Lymphoma Hodgkins Disease

Hodgkin’s disease, also known as Hodgkin’s lymphoma, HD or HL, is a cancerous disease derived from cells of the lymphatic system. Lymphatic tissue includes the lymph nodes and other organs of the body that are part of the body’s immune and blood-producing systems.

The lymph nodes are located in the neck, underarms and groin, but are also present in other parts of the body such as the abdomen, chest and pelvis. No non-cancerous or benign types of Hodgkin’s disease exist.

Certain similarities exist between HD and leukemia, inasmuch as both forms of cancer involve the abnormal growth of white blood cells. HD, however, originates in the lymphatic system, whereas leukemia originates in the blood or bone marrow.

HD History

Hodgkin’s disease, a less common form of lymphoma than non-Hodgkin’s lymphoma, was named after Dr. Thomas Hodgkin (1798-1866), an English physician working at Guy’s Hospital in England. He first identified the unique features of this type of cancer in 1832.

The cancer cells involved in HD are called Reed-Sternberg cells and are named after the two doctors who first described the cells as specific to the disease. These cells are different from the cells present in non-Hodgkin’s lymphoma and other types of cancer.

Hodgkin’s disease, a less common form of lymphoma than non-Hodgkin’s lymphoma, was named after Dr. Thomas Hodgkin (1798-1866), an English physician working at Guy’s Hospital in England. He first identified the unique features of this type of cancer in 1832.

The cancer cells involved in HD are called Reed-Sternberg cells and are named after the two doctors who first described the cells as specific to the disease. These cells are different from the cells present in non-Hodgkin’s lymphoma and other types of cancer.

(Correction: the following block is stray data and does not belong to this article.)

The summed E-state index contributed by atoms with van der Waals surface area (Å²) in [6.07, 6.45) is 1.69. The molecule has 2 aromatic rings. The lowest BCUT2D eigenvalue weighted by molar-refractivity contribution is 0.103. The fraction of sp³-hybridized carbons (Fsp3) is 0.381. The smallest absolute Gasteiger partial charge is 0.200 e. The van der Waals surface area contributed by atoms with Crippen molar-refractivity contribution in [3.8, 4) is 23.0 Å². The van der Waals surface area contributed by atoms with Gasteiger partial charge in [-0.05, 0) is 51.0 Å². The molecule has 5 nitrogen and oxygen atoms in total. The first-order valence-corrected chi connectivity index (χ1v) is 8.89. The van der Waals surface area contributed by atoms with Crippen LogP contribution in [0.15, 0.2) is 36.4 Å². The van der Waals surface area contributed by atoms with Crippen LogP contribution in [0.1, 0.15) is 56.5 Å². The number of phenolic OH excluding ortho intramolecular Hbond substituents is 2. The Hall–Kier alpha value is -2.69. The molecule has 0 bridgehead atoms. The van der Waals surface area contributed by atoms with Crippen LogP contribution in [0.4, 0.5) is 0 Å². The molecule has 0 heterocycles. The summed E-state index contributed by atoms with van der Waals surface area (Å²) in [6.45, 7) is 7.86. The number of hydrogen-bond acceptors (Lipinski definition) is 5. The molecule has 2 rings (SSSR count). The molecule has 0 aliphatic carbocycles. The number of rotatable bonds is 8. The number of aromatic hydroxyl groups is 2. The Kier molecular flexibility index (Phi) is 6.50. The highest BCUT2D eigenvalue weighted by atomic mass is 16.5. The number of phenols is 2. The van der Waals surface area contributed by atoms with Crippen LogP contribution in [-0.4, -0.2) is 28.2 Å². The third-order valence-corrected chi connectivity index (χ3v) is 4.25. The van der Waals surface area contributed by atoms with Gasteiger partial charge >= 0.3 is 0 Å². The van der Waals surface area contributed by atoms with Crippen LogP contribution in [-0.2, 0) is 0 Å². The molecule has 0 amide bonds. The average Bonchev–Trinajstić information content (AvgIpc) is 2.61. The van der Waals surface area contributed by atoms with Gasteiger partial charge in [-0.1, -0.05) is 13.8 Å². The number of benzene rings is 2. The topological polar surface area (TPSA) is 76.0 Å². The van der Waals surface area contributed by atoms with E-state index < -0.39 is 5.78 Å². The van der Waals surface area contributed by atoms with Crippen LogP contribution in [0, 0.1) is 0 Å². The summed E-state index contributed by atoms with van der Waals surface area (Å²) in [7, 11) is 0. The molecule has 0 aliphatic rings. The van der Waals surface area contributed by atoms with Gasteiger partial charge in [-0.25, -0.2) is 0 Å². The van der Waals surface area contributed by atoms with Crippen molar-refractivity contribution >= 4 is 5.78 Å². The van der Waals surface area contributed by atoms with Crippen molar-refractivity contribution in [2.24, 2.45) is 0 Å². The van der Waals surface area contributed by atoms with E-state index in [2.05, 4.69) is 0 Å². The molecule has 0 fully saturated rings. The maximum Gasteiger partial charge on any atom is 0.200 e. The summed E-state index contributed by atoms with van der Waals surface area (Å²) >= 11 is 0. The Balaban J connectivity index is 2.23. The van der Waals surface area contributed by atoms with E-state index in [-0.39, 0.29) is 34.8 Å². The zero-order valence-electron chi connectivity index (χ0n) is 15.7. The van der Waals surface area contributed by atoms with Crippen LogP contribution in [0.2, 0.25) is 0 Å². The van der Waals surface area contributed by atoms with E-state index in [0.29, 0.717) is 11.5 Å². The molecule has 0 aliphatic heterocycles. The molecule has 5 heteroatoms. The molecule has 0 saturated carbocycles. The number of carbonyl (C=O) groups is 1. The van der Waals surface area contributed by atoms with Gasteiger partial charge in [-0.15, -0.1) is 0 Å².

Types of Hodgkin’s Disease

The disease is divided into four main types based on their histopathology — the appearance of the tumor under the microscope:

The disease is divided into four main types based on their histopathology — the appearance of the tumor under the microscope:

  • nodular sclerosis
  • mixed cellularity
  • lymphocyte depleted
  • lymphocyte predominant.

Occasionally, scientists also refer to a fifth type, called unclassified HD.

Although the types vary in the extent to which they are aggressive, all four main types have in common the presence of a special cell known as the Reed-Sternberg (RS) cell. According to current scientific opinion, the RS cell is a type of malignant B cell.

HD arises from abnormal white blood cells or lymphocytes. Normally, healthy B cells (B lymphocytes) produce antibodies that help fight infections.

Hodgkin’s Disease Statistics

The American Cancer Society (ACS) estimates that approximately 7,350 new cases of Hodgkin’s disease will be diagnosed in the United States during 2005. The ACS also estimates that 52.5 percent of these new cases will occur in men. This pattern of gender distribution is consistent with past years, where HD consistently affects both sexes but with a slight male dominance. The increased male prevalence is much more pronounced in young adults (12 to 35 years old) where approximately four males are affected for every female.

Treatment for Hodgkin’s Disease

Due to the rapid advances in diagnosis and treatment and the encouraging findings from the many internationally based clinical trials, more than eighty percent of patients with HD can be completely cured.

Treatment for HD usually involves radiation therapy, sometimes in combination with chemotherapy. In addition, encouraging results are currently being reported using immunotherapy with monoclonal antibodies.